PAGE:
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There’s a question that comes up from time to time from borrowers who may owe federal taxes and want to apply for an FHA loan. Does the simple fact that a borrower has a tax lien exclude them from applying for an FHA home loan?

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News and Updates for Homeowners

Do Tax Liens Affect FHA Loan Applications?

July 6, 2015 - There’s a question that comes up from time to time from borrowers who may owe federal taxes and want to apply for an FHA loan. Does the simple fact that a borrower has a tax lien exclude them from applying for an FHA home loan?

It’s an important question, the answer to which might surprise you. Depending on circumstances, having unpaid back taxes might not be the stumbling block to an FHA loan that some assume is automatically there. Much depends on the nature of your tax debt and where you are currently with the repayment of that debt.

It is true that FHA loan rules do not permit borrowers who are delinquent on federal debts to apply for an FHA home loan until that delinquency has been addressed. But what about situations where there is no delinquency, but the federal debt still exists? If a borrower has entered into a repayment plan with the government, what is the FHA’s position on that?

FHA loan rules that govern the tax lien issue can be found in HUD 4155.1, Chapter Four, Section A. The lender is required to check public records and other data to see if the applicant is delinquent on a federal debt.

In cases where the borrower is delinquent, an FHA mortgage is not possible until “the delinquent account is brought current, paid, or otherwise satisfied, or a satisfactory repayment plan is established between the borrower and the Federal agency owed, which is verified in writing.”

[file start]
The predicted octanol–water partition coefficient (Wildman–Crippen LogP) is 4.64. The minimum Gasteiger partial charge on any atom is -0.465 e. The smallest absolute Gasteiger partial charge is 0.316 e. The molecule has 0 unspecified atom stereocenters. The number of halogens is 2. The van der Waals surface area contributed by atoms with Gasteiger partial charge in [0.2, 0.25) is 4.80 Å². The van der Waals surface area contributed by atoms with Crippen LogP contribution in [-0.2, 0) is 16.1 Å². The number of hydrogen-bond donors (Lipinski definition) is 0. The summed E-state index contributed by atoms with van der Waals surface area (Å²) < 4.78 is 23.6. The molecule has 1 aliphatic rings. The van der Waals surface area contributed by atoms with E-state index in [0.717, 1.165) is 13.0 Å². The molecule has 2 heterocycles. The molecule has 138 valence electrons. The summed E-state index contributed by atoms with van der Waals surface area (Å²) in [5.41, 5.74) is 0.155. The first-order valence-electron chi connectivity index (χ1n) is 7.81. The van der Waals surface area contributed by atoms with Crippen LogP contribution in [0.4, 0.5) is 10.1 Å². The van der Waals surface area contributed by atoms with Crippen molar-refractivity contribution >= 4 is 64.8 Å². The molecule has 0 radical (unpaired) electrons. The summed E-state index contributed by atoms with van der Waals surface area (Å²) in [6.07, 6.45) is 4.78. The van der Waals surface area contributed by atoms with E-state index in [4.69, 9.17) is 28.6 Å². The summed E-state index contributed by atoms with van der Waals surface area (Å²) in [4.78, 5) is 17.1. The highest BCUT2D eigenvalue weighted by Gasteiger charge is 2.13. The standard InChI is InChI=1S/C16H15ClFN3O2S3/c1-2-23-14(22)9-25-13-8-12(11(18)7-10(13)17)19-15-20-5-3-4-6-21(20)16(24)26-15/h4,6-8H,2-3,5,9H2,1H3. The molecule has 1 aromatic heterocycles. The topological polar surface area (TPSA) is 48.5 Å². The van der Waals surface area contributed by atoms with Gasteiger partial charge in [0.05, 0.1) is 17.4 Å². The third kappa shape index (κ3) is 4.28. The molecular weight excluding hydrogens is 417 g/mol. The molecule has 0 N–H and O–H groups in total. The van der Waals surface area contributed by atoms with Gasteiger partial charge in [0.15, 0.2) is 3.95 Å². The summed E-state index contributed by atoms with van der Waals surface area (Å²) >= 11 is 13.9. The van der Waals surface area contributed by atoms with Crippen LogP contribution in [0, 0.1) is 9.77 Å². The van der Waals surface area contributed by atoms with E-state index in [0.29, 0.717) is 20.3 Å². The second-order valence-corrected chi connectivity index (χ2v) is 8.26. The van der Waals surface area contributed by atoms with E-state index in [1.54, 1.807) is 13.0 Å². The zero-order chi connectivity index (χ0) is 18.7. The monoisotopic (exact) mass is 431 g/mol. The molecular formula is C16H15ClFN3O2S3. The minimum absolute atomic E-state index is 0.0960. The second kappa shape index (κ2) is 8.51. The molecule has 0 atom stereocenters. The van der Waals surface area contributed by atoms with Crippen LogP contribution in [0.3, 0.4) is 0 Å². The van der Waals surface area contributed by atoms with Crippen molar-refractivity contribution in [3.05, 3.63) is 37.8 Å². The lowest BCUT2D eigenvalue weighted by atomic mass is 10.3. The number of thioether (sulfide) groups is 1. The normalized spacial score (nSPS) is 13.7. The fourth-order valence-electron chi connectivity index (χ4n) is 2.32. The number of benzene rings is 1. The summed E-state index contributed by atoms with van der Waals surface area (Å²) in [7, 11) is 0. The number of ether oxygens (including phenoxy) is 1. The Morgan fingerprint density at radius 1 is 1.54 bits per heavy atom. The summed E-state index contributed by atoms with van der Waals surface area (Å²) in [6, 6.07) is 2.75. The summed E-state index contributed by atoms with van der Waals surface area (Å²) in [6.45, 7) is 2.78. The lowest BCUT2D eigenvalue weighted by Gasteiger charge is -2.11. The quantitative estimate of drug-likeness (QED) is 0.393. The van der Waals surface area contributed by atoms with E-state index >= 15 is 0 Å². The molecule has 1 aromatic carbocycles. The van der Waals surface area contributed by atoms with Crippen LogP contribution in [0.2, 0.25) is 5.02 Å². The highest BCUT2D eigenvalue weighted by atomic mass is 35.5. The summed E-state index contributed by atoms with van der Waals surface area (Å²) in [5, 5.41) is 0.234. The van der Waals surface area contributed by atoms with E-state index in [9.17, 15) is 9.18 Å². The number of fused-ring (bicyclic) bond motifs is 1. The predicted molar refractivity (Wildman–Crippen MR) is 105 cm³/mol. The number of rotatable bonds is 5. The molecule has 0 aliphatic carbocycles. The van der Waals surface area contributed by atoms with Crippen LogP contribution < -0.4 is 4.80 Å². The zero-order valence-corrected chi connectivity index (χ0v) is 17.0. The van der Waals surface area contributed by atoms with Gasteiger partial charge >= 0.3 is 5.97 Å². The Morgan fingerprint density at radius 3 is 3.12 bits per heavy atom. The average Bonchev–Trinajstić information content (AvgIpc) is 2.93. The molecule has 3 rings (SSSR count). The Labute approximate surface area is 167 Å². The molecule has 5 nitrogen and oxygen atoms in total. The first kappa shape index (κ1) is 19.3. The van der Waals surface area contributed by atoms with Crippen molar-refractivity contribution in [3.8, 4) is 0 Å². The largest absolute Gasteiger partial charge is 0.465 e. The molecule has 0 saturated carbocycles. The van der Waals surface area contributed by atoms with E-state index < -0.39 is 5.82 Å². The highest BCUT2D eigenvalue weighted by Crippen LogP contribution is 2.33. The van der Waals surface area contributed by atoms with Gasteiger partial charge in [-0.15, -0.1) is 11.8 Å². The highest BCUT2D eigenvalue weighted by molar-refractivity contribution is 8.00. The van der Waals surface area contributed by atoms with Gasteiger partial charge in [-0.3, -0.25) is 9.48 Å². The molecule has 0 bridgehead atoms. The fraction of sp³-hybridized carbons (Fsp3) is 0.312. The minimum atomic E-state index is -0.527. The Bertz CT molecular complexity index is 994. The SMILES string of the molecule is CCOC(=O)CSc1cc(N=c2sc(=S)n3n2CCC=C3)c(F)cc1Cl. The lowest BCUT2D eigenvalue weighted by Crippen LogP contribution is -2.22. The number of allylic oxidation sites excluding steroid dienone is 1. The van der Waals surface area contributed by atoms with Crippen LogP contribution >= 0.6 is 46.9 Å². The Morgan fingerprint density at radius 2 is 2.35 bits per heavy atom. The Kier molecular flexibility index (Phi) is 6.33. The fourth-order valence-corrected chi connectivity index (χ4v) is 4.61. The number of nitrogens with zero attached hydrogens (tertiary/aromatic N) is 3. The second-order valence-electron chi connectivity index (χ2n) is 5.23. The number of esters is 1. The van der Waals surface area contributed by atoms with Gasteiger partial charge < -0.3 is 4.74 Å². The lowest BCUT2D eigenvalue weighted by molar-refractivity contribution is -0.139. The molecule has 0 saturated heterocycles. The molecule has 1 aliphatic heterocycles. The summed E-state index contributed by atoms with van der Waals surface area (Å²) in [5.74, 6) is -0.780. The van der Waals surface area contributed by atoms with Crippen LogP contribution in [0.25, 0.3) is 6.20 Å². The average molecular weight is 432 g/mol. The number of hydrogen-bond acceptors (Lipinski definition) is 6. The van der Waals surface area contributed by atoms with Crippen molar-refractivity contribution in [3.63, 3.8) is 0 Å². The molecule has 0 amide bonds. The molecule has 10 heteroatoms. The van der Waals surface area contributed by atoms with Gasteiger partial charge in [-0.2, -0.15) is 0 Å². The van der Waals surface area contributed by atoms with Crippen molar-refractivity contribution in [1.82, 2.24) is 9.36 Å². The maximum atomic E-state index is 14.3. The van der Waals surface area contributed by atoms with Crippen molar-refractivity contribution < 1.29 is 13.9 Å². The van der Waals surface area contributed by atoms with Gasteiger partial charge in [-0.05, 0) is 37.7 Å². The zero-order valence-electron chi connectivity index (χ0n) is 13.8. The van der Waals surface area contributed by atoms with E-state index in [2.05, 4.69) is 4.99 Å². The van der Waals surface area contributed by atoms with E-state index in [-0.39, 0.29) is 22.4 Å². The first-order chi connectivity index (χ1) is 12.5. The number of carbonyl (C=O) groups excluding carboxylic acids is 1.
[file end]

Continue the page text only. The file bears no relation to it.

As you can see, Chapter Four does provide a means for the borrower to move ahead with the FHA loan application process, provided there is proof in writing of the repayment plan.
FHA loan rules in this area add that a tax lien may, “remain unpaid provided the lien holder subordinates the tax lien to the FHA-insured mortgage.”

In these cases, lender participation is required--but the lender is not required to automatically approve a borrower for an FHA loan in these circumstances. These rules simply let lenders know what is permitted under the FHA loan program.

Not all lenders may be willing to work with a borrower who has delinquent taxes (much would depend on how much and the circumstances of the loan); borrowers should shop around for a financial institution that will work with the circumstances in question. Of course, much depends on FICO scores and other financial qualifications in addition to what has been mentioned here.